covering issues as outlined here and contained in the telework H&S
monitoring and follow-up
||Employees have a duty to
report and keep a record of work-related
accidents, injuries and incidents.
Employers also must not see health &
safety as a one-off concern at the time of set-up. They must see that
periodic assessments are made, and also when new equipment is introduced
or the nature or location of the teleworking are modified.
These considerations apply primarily to home-based
teleworking. Many people who telework take advantage of "location
independence", and telework from a variety of locations. These might
be (third party) telecentres (such as telecottages, neighbourhood offices,
etc). In this case, responsibility might be shared, to different degrees
according to circumstances, between the telecentre owners and the
In other locations, such as hotels, cafés, airport
lounges etc it is not possible to specify the types of furniture and
facilities available. However, an employer should provide guidance for
employees about teleworking in such places,. This should include
guidelines for the use of laptops, which as well as health and safety
advice will cover security issues - both data security and the physical
security of portable devices
Keeping things in perspective
We know that some people do get very anxious about what
they see as the negative impacts of teleworking. But teleworking hasn't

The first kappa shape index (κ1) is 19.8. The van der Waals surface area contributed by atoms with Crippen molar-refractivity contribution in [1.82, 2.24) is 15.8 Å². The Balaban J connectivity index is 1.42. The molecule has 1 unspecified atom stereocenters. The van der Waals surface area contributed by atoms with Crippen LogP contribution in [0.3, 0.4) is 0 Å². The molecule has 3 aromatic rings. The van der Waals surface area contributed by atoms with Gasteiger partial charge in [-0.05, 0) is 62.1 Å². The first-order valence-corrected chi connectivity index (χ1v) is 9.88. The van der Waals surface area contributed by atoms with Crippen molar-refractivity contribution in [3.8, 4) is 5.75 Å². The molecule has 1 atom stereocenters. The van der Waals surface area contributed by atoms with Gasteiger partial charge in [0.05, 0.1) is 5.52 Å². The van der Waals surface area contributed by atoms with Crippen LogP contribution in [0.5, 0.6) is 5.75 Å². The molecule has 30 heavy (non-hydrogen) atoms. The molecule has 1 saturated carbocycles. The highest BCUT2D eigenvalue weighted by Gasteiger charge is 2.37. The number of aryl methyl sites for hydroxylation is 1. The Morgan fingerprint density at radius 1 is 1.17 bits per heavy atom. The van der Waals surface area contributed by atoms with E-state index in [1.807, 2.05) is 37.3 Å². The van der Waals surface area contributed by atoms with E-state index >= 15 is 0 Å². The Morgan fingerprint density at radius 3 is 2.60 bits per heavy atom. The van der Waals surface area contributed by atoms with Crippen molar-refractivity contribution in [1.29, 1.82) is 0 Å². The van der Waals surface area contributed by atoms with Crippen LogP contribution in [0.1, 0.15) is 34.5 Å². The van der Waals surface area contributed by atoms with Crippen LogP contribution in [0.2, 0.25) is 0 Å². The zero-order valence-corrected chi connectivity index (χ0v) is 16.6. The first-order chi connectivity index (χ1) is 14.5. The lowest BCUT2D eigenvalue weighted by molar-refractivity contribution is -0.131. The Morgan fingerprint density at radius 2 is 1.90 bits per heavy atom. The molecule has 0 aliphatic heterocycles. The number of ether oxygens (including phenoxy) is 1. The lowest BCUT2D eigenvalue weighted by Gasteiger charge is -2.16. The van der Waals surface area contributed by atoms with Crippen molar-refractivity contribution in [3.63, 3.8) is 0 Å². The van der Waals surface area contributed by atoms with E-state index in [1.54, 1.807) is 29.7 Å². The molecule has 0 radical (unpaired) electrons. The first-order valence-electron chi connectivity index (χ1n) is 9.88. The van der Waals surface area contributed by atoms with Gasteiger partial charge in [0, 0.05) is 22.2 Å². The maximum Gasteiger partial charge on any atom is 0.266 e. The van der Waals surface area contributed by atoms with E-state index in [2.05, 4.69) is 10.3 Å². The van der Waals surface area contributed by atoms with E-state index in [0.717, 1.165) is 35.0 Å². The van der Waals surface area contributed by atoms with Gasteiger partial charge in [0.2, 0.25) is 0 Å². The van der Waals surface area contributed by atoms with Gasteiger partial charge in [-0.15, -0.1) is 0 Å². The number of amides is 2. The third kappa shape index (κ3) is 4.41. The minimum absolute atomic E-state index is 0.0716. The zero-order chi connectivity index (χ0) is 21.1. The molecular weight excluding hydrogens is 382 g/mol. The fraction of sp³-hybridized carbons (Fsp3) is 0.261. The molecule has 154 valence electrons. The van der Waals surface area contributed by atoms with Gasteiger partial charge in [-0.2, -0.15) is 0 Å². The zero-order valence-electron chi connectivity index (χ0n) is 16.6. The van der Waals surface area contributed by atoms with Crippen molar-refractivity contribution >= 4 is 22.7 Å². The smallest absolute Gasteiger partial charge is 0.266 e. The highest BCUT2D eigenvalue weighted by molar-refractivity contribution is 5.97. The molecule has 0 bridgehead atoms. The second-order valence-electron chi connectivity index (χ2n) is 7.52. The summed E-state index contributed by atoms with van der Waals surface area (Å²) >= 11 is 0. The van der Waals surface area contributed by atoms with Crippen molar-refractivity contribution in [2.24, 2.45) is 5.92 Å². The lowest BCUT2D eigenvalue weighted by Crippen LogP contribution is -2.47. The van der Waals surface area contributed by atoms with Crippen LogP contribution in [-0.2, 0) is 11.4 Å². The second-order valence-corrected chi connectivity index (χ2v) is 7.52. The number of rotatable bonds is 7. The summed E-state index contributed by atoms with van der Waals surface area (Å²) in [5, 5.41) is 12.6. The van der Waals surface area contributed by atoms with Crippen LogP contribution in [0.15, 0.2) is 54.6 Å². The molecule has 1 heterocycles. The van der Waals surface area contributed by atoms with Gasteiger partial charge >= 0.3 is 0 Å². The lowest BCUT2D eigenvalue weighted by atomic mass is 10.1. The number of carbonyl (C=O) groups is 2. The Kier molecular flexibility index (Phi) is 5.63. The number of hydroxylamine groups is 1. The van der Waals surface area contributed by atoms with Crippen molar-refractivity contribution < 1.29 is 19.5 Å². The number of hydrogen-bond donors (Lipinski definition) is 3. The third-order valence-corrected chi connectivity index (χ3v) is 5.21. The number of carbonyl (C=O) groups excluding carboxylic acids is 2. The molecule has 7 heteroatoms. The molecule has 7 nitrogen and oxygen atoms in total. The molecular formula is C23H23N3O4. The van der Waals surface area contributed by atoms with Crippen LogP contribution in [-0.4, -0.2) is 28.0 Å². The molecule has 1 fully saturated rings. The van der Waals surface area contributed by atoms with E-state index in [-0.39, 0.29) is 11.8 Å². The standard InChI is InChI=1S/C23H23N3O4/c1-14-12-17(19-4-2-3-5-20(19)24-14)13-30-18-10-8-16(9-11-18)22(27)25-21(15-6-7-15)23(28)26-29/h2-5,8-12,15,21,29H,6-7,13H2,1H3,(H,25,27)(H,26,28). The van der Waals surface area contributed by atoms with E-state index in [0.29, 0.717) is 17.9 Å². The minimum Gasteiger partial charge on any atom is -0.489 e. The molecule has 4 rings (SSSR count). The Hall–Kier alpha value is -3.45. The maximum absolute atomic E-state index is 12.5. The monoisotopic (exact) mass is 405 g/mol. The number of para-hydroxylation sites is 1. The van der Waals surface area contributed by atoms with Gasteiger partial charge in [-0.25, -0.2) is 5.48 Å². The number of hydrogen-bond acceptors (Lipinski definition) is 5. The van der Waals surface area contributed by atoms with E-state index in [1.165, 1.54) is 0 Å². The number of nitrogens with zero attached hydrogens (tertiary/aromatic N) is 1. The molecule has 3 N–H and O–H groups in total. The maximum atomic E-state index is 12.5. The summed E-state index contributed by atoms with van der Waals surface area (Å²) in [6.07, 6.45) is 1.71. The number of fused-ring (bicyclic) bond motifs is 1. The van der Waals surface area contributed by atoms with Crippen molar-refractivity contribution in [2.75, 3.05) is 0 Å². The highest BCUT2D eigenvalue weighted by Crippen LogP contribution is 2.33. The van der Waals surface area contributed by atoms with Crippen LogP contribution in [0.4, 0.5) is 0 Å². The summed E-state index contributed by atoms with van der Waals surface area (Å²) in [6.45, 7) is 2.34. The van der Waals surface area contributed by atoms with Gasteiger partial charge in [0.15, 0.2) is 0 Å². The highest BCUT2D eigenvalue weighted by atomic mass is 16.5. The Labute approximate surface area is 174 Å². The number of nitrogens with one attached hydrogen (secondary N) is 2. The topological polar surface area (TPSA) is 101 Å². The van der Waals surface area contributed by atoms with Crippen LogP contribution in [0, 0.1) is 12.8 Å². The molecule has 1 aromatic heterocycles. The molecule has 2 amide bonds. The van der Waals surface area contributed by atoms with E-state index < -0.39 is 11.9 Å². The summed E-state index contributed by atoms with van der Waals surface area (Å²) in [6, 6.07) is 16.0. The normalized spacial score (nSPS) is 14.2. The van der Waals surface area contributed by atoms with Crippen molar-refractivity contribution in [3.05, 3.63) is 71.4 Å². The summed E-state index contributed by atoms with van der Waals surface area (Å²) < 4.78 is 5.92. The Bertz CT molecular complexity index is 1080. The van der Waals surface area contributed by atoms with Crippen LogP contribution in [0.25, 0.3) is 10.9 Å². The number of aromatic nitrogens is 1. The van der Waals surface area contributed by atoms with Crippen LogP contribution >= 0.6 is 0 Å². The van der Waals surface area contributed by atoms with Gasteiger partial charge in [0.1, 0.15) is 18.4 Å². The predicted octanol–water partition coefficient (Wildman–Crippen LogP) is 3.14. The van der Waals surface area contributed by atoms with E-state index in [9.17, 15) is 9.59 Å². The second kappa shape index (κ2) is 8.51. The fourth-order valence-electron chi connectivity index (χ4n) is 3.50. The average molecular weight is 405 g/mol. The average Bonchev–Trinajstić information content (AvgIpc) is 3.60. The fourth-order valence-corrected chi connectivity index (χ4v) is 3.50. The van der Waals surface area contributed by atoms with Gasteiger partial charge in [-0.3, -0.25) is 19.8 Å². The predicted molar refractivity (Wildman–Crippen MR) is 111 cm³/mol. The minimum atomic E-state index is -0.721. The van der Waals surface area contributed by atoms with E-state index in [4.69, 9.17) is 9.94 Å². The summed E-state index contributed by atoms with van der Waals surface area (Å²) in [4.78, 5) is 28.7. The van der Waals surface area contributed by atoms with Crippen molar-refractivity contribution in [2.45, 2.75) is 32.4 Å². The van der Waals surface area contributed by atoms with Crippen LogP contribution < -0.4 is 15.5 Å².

"invented" any new places to work. People have worked in homes
from time immemorial. Working in hotels is hardly new. There has been
considerable debate about whether new regulations are needed to cover a
new work phenomenon. But so far, it's mainly been a case of seeing which
of the existing rules apply.
But it is also important to keep the nature of the
risks in perspective. Many industries have health and safety guidance for
staff working at sites other than the base workplace. Take for example, a
camera crew working on location, for which there are special
considerations and special training is needed. For example, a cameraman
might be filming while walking backwards up a mountain, or in a busy
street. And special consideration has to be given to trailing cables
across streets, to ensure the safety of the crew and members of the
public. Mobile teleworkers, by contrast, generally face non-immediate
risks, such as perhaps bad posture or working in bad light, which may
result in harm in the long term if done persistently. (Incidentally, the European
Display Screens Directive does not apply to "portable systems not in
prolonged use at a workstation".)
Another factor to be borne in mind is the extent of the
teleworking. Teleworking full-time at home is far from the norm for most
teleworkers. Usually it's part-time - around 1.5 days per week seems to be
about the average in surveys. And then there are many more who telework on
a supplementary or "ad hoc" basis, catching up on work after
hours and at weekends, or maybe the occasional half-day to write a
critical report in peace and quiet.
This is not to say one should be casual about the health
and safety issues. Quite the contrary. It indicates a need for a
wide-ranging general policy to cover the occasional and after-hours people
who probably don't even think of themselves as teleworkers.
But what it does mean is that people should not get the
idea that teleworking produces some kind of health and safety nightmare,
where all kinds of bad practices happen, leading to inevitable RSI, deep
vein thrombosis and children choking themselves on PC cables.
It's a question of addressing the issues sensibly and
systematically: assessing the risks and addressing them at the appropriate
The comments in this article are generic in
nature and are not intended to constitute legal advice in any form. For
particular implementations, you are strongly advised to make your own
enquiries in the particular context of your teleworking circumstances.